story & photo
by MC1(AW) Peter D. Blair
Being a citizen of the United States of America is something that many people who are born here take for granted, but for those who hail from different countries around the world, becoming an American citizen is a day they will cherish forever.
The day before Armed Forces day was just that for 12 current and former members of the U.S. military. They became naturalized citizens of the United States on May 14, during a ceremony at the Submarine Force Library and Museum with historic ship Nautilus serving as the back drop.
“It is indeed appropriate that this special Military Appreciation Naturalization Ceremony take place here, in front of the world’s first nuclear powered vessel and the forerunner our Nuclear Navy,” said Captain Marc W. Denno, Commanding Officer, Naval Submarine Base New London, as he welcomed the distinguished guests and soon-to-be American citizens. “The man whose vision, determination, and leadership led to the harnessing of the atom for submarine propulsion and the construction of Nautilus, was himself a naturalized citizen.”
Capt. Denno spoke of Admiral Hyman G. Rickover, ‘The Father of the Nuclear Navy,’ who immigrated from Makow, Russia to the U.S. when he was six years old.
One of the service members who became a naturalized citizen during the ceremony has a similar story. Personnel Specialist Third Class Ronn Erick Arnecillo Rios from the Navy Operational Support Center immigrated from Cavite, Philippines with his parents when he was three years old.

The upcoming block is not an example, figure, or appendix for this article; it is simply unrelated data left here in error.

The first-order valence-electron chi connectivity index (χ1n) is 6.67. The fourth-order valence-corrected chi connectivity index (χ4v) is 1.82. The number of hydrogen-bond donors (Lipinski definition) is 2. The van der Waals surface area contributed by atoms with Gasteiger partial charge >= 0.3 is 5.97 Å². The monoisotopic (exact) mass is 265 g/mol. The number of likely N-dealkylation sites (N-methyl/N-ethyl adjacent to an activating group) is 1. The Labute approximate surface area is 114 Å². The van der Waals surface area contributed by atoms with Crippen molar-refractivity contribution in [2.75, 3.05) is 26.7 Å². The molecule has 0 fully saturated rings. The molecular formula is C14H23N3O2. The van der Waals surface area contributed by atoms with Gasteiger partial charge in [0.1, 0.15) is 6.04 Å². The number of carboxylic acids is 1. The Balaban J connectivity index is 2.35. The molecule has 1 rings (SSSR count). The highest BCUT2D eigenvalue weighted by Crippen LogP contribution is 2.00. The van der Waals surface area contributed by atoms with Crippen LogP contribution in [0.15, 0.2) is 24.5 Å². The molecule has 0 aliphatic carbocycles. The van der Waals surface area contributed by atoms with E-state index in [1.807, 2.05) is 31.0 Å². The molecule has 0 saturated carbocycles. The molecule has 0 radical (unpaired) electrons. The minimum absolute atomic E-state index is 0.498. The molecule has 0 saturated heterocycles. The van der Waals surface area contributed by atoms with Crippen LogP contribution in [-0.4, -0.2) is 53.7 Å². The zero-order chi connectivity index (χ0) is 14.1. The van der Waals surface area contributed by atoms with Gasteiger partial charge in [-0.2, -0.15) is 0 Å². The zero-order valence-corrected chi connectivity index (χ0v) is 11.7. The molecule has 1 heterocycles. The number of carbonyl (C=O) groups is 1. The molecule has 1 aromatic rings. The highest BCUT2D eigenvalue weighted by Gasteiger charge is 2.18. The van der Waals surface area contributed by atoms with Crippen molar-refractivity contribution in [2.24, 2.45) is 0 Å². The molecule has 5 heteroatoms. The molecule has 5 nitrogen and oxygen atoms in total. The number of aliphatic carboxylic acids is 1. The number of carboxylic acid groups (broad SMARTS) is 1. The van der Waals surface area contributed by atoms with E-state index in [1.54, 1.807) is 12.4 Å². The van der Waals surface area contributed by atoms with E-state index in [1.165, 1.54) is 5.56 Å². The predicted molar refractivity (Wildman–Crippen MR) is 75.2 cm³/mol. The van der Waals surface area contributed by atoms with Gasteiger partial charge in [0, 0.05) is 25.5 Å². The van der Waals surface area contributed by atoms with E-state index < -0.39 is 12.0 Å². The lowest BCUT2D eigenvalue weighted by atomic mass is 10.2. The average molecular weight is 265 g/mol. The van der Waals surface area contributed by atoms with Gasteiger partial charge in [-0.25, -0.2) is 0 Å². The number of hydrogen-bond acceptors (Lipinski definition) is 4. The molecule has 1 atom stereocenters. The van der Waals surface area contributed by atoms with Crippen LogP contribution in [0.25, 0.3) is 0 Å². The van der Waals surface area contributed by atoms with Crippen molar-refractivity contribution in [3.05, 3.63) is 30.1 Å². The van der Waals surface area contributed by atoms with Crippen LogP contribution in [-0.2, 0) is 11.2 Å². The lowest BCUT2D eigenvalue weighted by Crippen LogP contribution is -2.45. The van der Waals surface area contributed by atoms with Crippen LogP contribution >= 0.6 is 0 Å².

“It feels great to finally be a citizen of the country I so proudly serve,” said Ronn. “It was my dad’s dream to come to America and join the military. When he was unable to enlist I decided that when I was old enough I would make his dream a reality and have a member of our family proudly serve in America’s military.”
Congressman Joe Courtney was the keynote speaker for this first such Connecticut based U.S. Citizen and Immigration Services (USCIS) ceremony to take place at a military installation. He commended the new citizens for having taken two oaths: the first to serve in the U.S. Armed Forces and the second to now become citizens.
The Honorable Warren W. Eginton, Senior United States District Judge, presided over the ceremony, delivering the oath of citizenship and reminding the newest Americans to remember their obligations in self-government: to vote and to respond to a call for jury service.
Participants hailed from Brazil, Canada, Ecuador, Germany, Haiti, India, Jamaica, Kenya, Philippines, and the Peoples Republic of China, Poland and Peru. “We all look forward to your continuing contributions to the American story,” Capt. Denno concluded.